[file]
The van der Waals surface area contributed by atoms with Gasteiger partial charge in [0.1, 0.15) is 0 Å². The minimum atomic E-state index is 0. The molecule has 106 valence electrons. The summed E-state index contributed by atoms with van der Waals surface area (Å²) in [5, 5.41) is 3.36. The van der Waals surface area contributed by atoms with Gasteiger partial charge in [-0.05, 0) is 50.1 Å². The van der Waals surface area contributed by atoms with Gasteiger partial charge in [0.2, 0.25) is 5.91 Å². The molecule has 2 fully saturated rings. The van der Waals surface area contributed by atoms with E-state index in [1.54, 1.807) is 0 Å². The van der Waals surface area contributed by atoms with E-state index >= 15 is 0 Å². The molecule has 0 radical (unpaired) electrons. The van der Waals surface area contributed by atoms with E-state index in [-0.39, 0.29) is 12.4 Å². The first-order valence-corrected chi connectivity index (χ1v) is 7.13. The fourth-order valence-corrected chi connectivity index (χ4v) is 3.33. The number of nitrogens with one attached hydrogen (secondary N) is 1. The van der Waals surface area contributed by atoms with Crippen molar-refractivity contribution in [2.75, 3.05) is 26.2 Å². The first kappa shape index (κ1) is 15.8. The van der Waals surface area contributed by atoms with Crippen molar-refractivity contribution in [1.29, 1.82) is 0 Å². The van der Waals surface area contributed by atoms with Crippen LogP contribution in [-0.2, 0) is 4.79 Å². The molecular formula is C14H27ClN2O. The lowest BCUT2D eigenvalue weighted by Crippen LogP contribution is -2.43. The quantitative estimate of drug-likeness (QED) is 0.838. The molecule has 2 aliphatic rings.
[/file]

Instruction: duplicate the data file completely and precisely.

The van der Waals surface area contributed by atoms with Gasteiger partial charge in [0.1, 0.15) is 0 Å². The minimum atomic E-state index is 0. The molecule has 106 valence electrons. The summed E-state index contributed by atoms with van der Waals surface area (Å²) in [5, 5.41) is 3.36. The van der Waals surface area contributed by atoms with Gasteiger partial charge in [-0.05, 0) is 50.1 Å². The van der Waals surface area contributed by atoms with Gasteiger partial charge in [0.2, 0.25) is 5.91 Å². The molecule has 2 fully saturated rings. The van der Waals surface area contributed by atoms with E-state index in [1.54, 1.807) is 0 Å². The van der Waals surface area contributed by atoms with E-state index >= 15 is 0 Å². The molecule has 0 radical (unpaired) electrons. The van der Waals surface area contributed by atoms with E-state index in [-0.39, 0.29) is 12.4 Å². The first-order valence-corrected chi connectivity index (χ1v) is 7.13. The fourth-order valence-corrected chi connectivity index (χ4v) is 3.33. The number of nitrogens with one attached hydrogen (secondary N) is 1. The van der Waals surface area contributed by atoms with Crippen molar-refractivity contribution in [2.75, 3.05) is 26.2 Å². The first kappa shape index (κ1) is 15.8. The van der Waals surface area contributed by atoms with Crippen molar-refractivity contribution in [1.29, 1.82) is 0 Å². The van der Waals surface area contributed by atoms with Crippen LogP contribution in [-0.2, 0) is 4.79 Å². The molecular formula is C14H27ClN2O. The lowest BCUT2D eigenvalue weighted by Crippen LogP contribution is -2.43. The quantitative estimate of drug-likeness (QED) is 0.838. The molecule has 2 aliphatic rings.